To build this expanded project you will require a
second stepper motor to drive the lead screw of the cross slide via a
toothed belt reduction. The stepper should be of a similar type to that
specified for the indexing head, namely a type 23 unipolar of about 5
volts with 1.8˚ per step. The program provides the following functions:
§ Enter the details of the dividing head and lead screw pitch – only done once.
§ Four modes of operation as mentioned earlier.
§ An on screen button for Single cycling to establish the correct tooth depth.
§ An on screen button to Auto cut the full number of teeth in automatic mode.
§ Two additional speed sliders to adjust the forward cutting speed and the return travel speed.
§ Support for the press button switch as in the original program if not doing automatic cutting.
Depending upon your machine configuration, the attachment of the stepper to the lead screw will take different forms. If you have a small vertical mill, then the cross slide table may be driven by toothed belt reduction. Another option is to have a supplementary cross slide mounted on the table of a larger milling machine. The dividing head is then attached to this slide.
Yet another approach is to make a dedicated Wheel Cutting Engine from spare machine parts as shown on the right. This unit was constructed by Mr. Bob Bosman, a member of the Sydney Clockmakers Society. It utilizes a spare Hercus lathe cross slide (similar to a South Bend). A vertical slide with a self contained milling spindle is mounted on it, and the 60:1 stepper driven indexing head, mounted on a bridge structure. The stepper drive to the lead screw is clearly shown. The vertical slide provides for depth of cut, but the centering of the cutter on the wheel centre line is dependent on the mounting of the milling spindle and the cutter holder. Another important consideration is the value of the reduction ratio for the toothed belt drive to the lead screw. This will influence the cutting feed rate depending on the stepper speed and the pitch of the lead screw used. In the example shown on the right, the lead screw pitch was 0.1” and the belt reduction chosen by the constructor was 5:1. With a maximum stepper speed of about 150 RPM, this gave return speeds which were rather too slow. A 3:1 reduction ratio may have been a better choice, but slide stiffness and torque are a consideration. Some experimentation is required with a hand turned feed rate and a stop watch, or if you are good at counting seconds, this will probably suffice. From this an appropriate toothed belt reduction can be chosen. In true CNC systems, feed rate is usually expressed in mm/min, but in our case two additional speed sliders are provided, one for forward cutting speed and the other for return speed. Once set, these speed settings are remembered for next time and there may be no need to change them. If you want to cut pinions in steel at a slower feed rate, then the Multi-Indexer capability now incorporated in the program may be used. This would enable you to define two virtual wheel cutting engines with different feed rates, one for steel and one for brass. Remember to always use “up milling” and not “climb milling” on steel.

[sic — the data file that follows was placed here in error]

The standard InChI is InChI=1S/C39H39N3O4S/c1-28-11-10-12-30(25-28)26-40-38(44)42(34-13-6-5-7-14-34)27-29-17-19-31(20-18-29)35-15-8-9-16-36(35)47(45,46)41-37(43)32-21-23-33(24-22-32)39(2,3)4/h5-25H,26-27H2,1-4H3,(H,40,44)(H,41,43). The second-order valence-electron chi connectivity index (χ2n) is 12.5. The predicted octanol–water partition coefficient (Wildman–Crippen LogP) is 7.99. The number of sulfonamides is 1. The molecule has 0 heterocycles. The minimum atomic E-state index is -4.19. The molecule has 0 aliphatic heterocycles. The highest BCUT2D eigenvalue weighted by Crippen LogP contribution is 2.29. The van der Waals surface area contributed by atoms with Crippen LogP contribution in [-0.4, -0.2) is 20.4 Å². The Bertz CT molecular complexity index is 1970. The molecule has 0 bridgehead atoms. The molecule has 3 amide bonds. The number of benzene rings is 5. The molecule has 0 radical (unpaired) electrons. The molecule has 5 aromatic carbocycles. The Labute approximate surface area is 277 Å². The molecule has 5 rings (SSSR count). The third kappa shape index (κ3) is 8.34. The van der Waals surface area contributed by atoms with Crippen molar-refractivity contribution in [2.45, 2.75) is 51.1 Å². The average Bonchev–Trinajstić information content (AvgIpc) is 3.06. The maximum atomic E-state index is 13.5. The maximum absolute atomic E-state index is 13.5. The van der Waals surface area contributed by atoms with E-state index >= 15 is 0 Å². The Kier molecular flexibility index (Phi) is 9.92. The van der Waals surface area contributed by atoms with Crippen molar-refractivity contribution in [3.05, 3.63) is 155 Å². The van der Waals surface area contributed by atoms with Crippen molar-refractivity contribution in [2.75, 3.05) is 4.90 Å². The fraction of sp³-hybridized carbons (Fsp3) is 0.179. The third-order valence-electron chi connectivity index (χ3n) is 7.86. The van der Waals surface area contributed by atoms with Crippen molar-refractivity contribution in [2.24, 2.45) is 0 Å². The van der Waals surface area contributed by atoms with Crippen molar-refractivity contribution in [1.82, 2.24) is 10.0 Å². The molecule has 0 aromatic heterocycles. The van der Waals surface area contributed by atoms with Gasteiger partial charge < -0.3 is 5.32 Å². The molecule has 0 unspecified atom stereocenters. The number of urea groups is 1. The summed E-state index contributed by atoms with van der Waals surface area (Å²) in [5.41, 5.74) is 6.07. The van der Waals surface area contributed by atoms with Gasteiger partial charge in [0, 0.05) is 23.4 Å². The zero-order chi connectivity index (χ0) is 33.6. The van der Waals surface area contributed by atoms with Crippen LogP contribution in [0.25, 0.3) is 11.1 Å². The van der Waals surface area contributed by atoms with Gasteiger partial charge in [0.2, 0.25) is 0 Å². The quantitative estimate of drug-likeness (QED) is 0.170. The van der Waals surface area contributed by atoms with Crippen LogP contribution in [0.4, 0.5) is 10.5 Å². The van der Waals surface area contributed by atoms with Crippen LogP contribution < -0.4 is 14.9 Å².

Wiring the Combined Unit
The wiring diagram was shown earlier and uses the other half of the Stepper Bee+ to drive the lead-screw stepper. The program sorts out which commands to send to each stepper motor. The USB connection handles the signals for both steppers.
The Stepper Bee+ board itself does not produce much heat. The original five amp fuse should be replaced with an eight amp fuse to cope with the extra load. Remember, even if a stepper is stationary, the coils are energized to lock it, so both steppers are effectively drawing current at the same time. That is why the unit should be turned off when not in use. However the stepper motors are turned off at the end of cutting a wheel when you Exit the program.
Testing the Circuit
As with the original Indexing drive, use the AutoStep test program to test run the cross slide stepper. It is motor No. 2 in our configuration. But run it only in short bursts or you will exceed the travel on the slide! You can use the Direction button to reverse the direction since I have not specified safety limit switches in the circuit, so be careful. In normal use the travel distance to perform a tooth cut, say 15 mm, will be quite short in relation to a typical travel of the slide, and since the program generates just the right number of steps there should not be a problem with travel. But do arrange for your cutting to be performed in the centre of your available travel.
Using the program
If you started with simple indexing and no cross slide drive, then you will need to define another indexing device, so click the yellow button “Change Indexer”. This will enable you to add a new configuration. Here you will also include a value for the cross slide lead screw which is the pitch for one turn of the stepper motor, such as .667 for a lead screw with a 2 mm pitch driven by a 3:1 reduction toothed belt. The equation is Pitch = LS pitch / toothed belt reduction. As before, this is only entered once, since the data is stored in a file for future use. A maximum of six different indexing devices may be included.